Tagged with peter meinke

Residency day 8

We’re beginning to draw to a close. The schedule is starting to open up a bit. The morning seminar was Roy Peter Clark and Tom French from the Poynter Institute talking about the importance of sequencing in writing. They offered up what might be called the 2-3-1 formula, where the most important thing comes at the end, the second most important at the beginning and the least important in the middle, an idea which scales from the sentence to the paragraph to the section to the work. I can see it being a useful technique in my writing, although at the same time, too slavish a devotion to it could get a bit wearying.

In our morning workshop, we finished the last of the student works, leaving me a bit curious about what we’ll do tomorrow. If past experience is any guide, it will be writing exercises.

The afternoon slot was filled with a second synthesis session, where we largely focused on feedback about the sessions.

I had some free time after that since my final contract consult session will be tomorrow. I went back to the hotel and did some writing and reading. I had planned on walking to Ybor City where the evening’s reading was going to take place, but found myself faced with a monsoon. I ended up getting a ride with another student.

The reading featured Erika Dawson, Therese Svoboda, and Peter Meinke from our faculty along with three outside writers. Of those three, only one caught my attention, but holy cow, it was good stuff. This writer, Michael Angelo Rumore is someone to watch. I expect to see great things from him.

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Residency day 6

Today began with a seminar by Peter Meinke which seemed to have been better-planned for a small group of poets than the entire student body courtesy of a last-minute cancellation of the opposing talk on experimental fiction. Meinke’s views on poetry are a bit opposed to mine. I stand more with Charles Bernstein, who wrote in “Against National Poetry Month as Such”:

The path taken by the Academy’s National Poetry Month, and by such foundations as Lannan and the Lila Wallace–Reader’s Digest, have been misguided because these organizations have decided to promote no poetry but the idea of poetry, nd the idea of poetry too often has meant almost no poetry at all. Time and time again we hear the official spokespersons tell us they want to support projects that give speedy and efficient access to poetry and that the biggest obstacle to this access is, indeed, poetry, which may not provide the kind of easy reading required by such mandates.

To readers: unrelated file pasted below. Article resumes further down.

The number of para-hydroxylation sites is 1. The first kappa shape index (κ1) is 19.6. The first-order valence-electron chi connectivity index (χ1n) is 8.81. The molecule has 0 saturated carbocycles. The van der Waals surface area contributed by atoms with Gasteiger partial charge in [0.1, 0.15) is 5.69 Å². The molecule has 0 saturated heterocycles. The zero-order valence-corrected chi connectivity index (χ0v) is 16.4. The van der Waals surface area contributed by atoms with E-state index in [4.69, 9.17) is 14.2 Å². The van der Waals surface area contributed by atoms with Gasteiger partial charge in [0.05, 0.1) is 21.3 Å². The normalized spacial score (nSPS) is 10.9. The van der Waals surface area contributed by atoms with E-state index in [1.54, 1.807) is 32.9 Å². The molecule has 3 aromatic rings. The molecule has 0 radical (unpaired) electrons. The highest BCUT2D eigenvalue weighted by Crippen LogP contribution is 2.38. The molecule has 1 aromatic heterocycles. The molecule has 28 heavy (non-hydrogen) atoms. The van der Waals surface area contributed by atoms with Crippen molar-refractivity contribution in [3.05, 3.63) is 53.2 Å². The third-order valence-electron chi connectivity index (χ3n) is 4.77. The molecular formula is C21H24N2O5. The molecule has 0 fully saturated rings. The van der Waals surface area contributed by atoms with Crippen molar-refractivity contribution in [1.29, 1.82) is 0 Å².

The solution: find poetry that most closely resembles the fast and easy reading experiences of most Americans under the slogans—Away with Difficulty! Make Poetry Palatable for the People! I think particularly of the five-year plan launched under the waving banners of Disguise the Acid Taste of the Aesthetic with NutriSweet Coating, which emphasized producing poetry in short sound bites, with MTV-type images to accompany them, so the People will not even know they are getting poetry.

The afternoon workshop was the “wildcard workshop” which gave us an opportunity to spend some time in an intimate setting with a different faculty member than was our usual mentor. I chose Maile Chapman, largely because of how much I was intrigued by her narrative point of view choices in Your Presence is Requested at Suvanto. I’m not entirely sure what brought the other eleven students, but the size of the group implied that somewhere, there were one or more mentors with empty or nearly-empty rooms.

The afternoon seminar was Arthur Flowers, speaking largely about Zora Neale Hurston in something that was half lecture half performance. There was a great deal of energy about it and I look forward to hearing his reading tomorrow.

The evening’s readings came from Josip Novakovich and Don Morrill, but since I’m writing this well past my bed-time, I’ll say little more than intrigued readers should read their books rather than the summaries of a weary grad student.

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